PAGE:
We must recognize that the old economy is not coming back. The new economy is about well-educated, tech-savvy workers — what we call “knowledge workers” or “creative workers” — who rapidly produce new ideas and use them to produce new goods and services.
We must, therefore, completely rethink our education system. We must focus on bringing our kids up to speed with creative tools and digital software, to invest heavily in next-generation technology tools. This is a generational change, planting trees for our children’s children.
We must also develop “tech hubs” in every city that wants to survive — no matter where they’re located. This means developing a rich ecosystem of the “Three Es” — education, entrepreneurship, and environment — to help new and innovative ideas grow and flourish. (See for example Charlotte, North Carolina.)
Suggested Communication Strategy: Support efforts to rethink everything in a digital-first world, especially our education system, our legacy institutions, and our once-mighty manufacturing cities.
A “Zeitgeist Shift”
A great word for this time is “zeitgeist,” meaning “the defining spirit or mood of a period of history.” To date, the zeitgeist of the CoronaCrisis has been confusion and bewilderment. But to quote Bob Dylan — who recently released his first new album in eight years — “The Times, They Are a-Changin’.”
It’s easy to be skeptical about The Great Reset, to say, “That’ll never happen.” But until recently, it was easy to dismiss the warnings of a global pandemic from people like Bill Gates. “That’ll never happen.” It was easy to dismiss the warnings of an economic breakdown from people like Ray Dalio and Richard Florida (who wrote the book on The Great Reset). “That’ll never happen.”
As communicators in the midst of these happenings, we have a choice. We can jump from crisis to crisis, always addressing the symptoms but never the problems. Or we can get at the “root causes,” using this time to truly affect global change.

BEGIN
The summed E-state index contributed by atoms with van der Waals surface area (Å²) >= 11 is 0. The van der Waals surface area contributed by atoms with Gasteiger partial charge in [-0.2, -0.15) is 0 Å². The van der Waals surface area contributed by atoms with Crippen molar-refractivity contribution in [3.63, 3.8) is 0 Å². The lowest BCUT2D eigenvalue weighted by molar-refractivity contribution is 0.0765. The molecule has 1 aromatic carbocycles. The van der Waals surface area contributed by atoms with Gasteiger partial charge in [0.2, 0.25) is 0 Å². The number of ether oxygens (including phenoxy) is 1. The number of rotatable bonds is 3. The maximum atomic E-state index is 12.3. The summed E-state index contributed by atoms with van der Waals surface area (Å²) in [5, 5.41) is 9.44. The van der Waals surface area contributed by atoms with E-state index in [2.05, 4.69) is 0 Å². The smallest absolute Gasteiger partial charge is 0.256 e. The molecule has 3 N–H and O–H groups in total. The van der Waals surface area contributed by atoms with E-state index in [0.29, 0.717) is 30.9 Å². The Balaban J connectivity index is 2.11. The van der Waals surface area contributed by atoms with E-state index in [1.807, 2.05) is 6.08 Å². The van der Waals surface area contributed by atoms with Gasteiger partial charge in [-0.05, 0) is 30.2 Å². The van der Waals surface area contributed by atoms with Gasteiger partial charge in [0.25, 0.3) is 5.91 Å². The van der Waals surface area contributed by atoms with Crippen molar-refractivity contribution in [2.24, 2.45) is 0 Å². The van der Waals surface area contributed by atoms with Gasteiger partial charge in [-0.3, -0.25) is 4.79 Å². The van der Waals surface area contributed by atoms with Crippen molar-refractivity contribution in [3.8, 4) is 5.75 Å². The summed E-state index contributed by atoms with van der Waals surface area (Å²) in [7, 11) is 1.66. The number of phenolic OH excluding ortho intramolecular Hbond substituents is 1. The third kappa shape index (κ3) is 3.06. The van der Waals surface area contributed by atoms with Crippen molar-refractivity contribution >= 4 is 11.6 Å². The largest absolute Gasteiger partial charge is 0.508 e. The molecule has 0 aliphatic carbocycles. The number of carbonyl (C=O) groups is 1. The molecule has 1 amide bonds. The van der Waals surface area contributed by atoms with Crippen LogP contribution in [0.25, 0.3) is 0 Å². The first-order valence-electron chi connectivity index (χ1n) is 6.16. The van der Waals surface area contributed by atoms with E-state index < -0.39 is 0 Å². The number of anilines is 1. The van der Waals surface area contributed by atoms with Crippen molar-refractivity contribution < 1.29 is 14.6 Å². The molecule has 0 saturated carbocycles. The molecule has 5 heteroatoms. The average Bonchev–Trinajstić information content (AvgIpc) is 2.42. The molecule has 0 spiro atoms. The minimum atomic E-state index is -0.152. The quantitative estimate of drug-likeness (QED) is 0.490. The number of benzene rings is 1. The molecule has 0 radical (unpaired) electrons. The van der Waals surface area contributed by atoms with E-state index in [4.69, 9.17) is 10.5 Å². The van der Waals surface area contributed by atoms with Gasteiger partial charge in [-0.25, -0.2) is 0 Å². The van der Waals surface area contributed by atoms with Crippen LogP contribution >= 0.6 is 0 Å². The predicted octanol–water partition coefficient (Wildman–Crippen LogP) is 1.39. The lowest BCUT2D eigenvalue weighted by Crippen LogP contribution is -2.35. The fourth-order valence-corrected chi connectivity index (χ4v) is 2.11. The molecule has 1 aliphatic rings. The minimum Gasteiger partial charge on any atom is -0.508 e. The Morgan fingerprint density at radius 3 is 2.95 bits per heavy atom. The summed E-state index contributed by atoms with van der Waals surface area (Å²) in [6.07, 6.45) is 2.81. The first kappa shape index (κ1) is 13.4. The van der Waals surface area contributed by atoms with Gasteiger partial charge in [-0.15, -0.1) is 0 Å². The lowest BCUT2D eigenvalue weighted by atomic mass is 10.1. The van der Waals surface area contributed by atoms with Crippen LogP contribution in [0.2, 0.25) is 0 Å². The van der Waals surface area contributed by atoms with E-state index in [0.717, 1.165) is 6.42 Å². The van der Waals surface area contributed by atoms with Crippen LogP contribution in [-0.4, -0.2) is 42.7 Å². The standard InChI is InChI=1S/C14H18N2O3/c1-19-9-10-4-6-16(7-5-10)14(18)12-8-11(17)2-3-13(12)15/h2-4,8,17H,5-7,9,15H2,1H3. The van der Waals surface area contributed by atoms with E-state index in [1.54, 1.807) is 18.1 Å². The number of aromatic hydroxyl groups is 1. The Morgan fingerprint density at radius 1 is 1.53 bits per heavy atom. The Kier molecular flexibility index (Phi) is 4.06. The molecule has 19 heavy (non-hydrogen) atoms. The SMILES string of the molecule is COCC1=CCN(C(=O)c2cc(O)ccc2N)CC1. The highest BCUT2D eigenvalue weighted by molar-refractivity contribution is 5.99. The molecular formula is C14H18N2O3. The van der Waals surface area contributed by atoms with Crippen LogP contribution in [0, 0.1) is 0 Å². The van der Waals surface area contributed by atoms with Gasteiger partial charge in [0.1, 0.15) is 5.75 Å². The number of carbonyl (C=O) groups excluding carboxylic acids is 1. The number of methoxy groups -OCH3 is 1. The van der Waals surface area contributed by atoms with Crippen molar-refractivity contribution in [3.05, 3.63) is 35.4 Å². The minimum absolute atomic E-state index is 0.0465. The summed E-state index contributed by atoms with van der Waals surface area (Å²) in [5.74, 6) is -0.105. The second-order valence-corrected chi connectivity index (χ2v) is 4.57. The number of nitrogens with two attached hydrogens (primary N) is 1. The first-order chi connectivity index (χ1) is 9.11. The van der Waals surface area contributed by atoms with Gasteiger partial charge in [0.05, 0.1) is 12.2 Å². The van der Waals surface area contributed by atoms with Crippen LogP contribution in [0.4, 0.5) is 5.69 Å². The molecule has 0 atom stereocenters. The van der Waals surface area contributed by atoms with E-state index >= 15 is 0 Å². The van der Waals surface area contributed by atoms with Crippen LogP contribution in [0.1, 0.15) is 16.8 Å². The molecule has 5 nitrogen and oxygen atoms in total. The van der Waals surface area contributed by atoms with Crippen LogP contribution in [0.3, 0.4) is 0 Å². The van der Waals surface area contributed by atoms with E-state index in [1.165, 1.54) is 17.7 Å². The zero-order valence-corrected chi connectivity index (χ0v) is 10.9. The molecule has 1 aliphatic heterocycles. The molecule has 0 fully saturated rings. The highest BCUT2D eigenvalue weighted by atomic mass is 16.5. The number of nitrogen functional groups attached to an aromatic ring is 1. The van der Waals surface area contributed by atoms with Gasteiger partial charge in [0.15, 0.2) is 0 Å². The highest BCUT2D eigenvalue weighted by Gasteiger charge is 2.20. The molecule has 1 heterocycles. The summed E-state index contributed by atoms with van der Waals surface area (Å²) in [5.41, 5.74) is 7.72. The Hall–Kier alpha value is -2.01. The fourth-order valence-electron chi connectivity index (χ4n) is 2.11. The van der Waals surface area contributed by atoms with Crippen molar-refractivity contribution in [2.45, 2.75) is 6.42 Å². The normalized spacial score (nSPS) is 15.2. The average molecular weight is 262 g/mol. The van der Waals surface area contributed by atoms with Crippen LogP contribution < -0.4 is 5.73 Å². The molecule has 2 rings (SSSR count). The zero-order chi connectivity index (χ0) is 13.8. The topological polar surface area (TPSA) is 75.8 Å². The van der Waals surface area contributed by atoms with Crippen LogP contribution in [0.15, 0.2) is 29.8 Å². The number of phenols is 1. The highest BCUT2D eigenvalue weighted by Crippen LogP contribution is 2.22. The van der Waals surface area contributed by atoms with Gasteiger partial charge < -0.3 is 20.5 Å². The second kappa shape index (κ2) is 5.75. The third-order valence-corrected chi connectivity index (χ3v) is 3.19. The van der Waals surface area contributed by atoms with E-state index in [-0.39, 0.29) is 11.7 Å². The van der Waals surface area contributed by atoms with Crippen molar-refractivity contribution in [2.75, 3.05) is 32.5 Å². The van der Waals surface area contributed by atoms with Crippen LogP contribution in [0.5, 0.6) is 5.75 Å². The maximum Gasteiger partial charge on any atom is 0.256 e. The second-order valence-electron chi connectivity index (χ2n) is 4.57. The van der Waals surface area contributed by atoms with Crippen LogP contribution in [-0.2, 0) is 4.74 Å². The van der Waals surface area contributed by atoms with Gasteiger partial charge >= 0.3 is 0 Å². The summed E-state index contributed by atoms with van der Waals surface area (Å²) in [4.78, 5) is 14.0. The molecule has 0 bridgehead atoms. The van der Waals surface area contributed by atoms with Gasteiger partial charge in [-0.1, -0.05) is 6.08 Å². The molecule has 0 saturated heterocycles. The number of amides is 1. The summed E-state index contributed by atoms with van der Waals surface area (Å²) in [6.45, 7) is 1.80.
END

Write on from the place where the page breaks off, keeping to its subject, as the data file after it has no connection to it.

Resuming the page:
If you’re waiting for your boss, or your CEO, or your parents to tell you what to think and how to communicate, understand that they are just as befuddled as you. The times, they are a-changin’, and no one really knows what will come next.
In the midst of all this uncertainty, let’s lead the way to a world that’s greener, smarter, and fairer. Get in line with these initiatives, and you’re likely to end up in the zeitgeist. Best case, you’ll catch the wave of the zeitgeist just as it’s cresting, and then you’ll look like a rock star (or at least a folk hero like Dylan).
The times, they are a-changin’. Let’s change with them.
5 Business Best Practices During This Time:
> Look for ways to communicate that align with “The Great Reset” (greener, smarter, fairer).
> Stick to your knitting. Be sure what you’re communicating is aligned with your area of expertise.
> Don’t wait for permission. Communicate the right thing.
> Avoid “paralysis by analysis,” avoiding doing anything until you’re sure of everything. Move forward, even though things are uncertain.
> Spend 10% of your time helping others.